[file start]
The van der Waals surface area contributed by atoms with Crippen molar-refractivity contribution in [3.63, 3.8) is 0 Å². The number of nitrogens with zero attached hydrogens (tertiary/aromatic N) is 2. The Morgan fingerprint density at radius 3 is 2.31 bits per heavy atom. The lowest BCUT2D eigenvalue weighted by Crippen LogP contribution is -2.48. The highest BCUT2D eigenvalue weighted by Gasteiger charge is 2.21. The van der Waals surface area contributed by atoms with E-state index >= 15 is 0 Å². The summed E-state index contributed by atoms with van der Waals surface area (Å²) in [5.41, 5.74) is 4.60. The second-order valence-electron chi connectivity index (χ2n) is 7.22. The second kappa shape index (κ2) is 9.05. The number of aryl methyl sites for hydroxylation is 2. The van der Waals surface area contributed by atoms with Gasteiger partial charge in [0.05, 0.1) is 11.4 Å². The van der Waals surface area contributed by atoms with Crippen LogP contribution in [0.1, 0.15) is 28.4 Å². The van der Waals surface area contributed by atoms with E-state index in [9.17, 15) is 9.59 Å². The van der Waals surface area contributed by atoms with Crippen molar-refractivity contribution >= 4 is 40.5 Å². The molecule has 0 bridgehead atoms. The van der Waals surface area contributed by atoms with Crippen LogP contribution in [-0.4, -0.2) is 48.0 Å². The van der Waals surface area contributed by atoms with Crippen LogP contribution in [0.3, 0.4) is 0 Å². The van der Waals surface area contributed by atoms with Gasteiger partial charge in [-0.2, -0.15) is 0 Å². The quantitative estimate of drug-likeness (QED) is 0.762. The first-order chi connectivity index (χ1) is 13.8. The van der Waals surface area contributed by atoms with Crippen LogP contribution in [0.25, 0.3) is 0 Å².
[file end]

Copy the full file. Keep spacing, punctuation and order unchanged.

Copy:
The van der Waals surface area contributed by atoms with Crippen molar-refractivity contribution in [3.63, 3.8) is 0 Å². The number of nitrogens with zero attached hydrogens (tertiary/aromatic N) is 2. The Morgan fingerprint density at radius 3 is 2.31 bits per heavy atom. The lowest BCUT2D eigenvalue weighted by Crippen LogP contribution is -2.48. The highest BCUT2D eigenvalue weighted by Gasteiger charge is 2.21. The van der Waals surface area contributed by atoms with E-state index >= 15 is 0 Å². The summed E-state index contributed by atoms with van der Waals surface area (Å²) in [5.41, 5.74) is 4.60. The second-order valence-electron chi connectivity index (χ2n) is 7.22. The second kappa shape index (κ2) is 9.05. The number of aryl methyl sites for hydroxylation is 2. The van der Waals surface area contributed by atoms with Gasteiger partial charge in [0.05, 0.1) is 11.4 Å². The van der Waals surface area contributed by atoms with Crippen LogP contribution in [0.1, 0.15) is 28.4 Å². The van der Waals surface area contributed by atoms with E-state index in [9.17, 15) is 9.59 Å². The van der Waals surface area contributed by atoms with Crippen molar-refractivity contribution >= 4 is 40.5 Å². The molecule has 0 bridgehead atoms. The van der Waals surface area contributed by atoms with Crippen LogP contribution in [-0.4, -0.2) is 48.0 Å². The van der Waals surface area contributed by atoms with Crippen LogP contribution in [0.3, 0.4) is 0 Å². The van der Waals surface area contributed by atoms with Gasteiger partial charge in [-0.2, -0.15) is 0 Å². The quantitative estimate of drug-likeness (QED) is 0.762. The first-order chi connectivity index (χ1) is 13.8. The van der Waals surface area contributed by atoms with Crippen LogP contribution in [0.25, 0.3) is 0 Å².